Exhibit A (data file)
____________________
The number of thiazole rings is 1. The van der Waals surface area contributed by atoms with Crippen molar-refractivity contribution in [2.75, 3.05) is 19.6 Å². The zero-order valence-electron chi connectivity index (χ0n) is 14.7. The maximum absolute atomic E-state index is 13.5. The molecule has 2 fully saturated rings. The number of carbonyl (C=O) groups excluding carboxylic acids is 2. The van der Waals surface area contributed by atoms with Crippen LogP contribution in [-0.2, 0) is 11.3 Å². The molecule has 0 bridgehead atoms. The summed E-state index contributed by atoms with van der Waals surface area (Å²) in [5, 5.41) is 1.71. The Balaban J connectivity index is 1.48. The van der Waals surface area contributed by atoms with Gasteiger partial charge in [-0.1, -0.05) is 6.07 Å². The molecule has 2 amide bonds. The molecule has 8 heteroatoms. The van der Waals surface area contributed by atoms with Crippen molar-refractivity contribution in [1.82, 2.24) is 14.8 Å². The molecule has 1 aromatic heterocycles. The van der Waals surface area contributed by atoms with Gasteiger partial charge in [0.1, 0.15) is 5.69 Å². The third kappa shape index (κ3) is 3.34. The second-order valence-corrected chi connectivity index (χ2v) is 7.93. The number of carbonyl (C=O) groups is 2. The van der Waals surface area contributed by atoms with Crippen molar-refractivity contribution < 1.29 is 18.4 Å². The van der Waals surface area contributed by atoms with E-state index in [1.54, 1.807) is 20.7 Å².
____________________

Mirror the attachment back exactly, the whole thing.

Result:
The number of thiazole rings is 1. The van der Waals surface area contributed by atoms with Crippen molar-refractivity contribution in [2.75, 3.05) is 19.6 Å². The zero-order valence-electron chi connectivity index (χ0n) is 14.7. The maximum absolute atomic E-state index is 13.5. The molecule has 2 fully saturated rings. The number of carbonyl (C=O) groups excluding carboxylic acids is 2. The van der Waals surface area contributed by atoms with Crippen LogP contribution in [-0.2, 0) is 11.3 Å². The molecule has 0 bridgehead atoms. The summed E-state index contributed by atoms with van der Waals surface area (Å²) in [5, 5.41) is 1.71. The Balaban J connectivity index is 1.48. The van der Waals surface area contributed by atoms with Gasteiger partial charge in [-0.1, -0.05) is 6.07 Å². The molecule has 2 amide bonds. The molecule has 8 heteroatoms. The van der Waals surface area contributed by atoms with Crippen molar-refractivity contribution in [1.82, 2.24) is 14.8 Å². The molecule has 1 aromatic heterocycles. The van der Waals surface area contributed by atoms with Gasteiger partial charge in [0.1, 0.15) is 5.69 Å². The third kappa shape index (κ3) is 3.34. The second-order valence-corrected chi connectivity index (χ2v) is 7.93. The number of carbonyl (C=O) groups is 2. The van der Waals surface area contributed by atoms with Crippen molar-refractivity contribution < 1.29 is 18.4 Å². The van der Waals surface area contributed by atoms with E-state index in [1.54, 1.807) is 20.7 Å².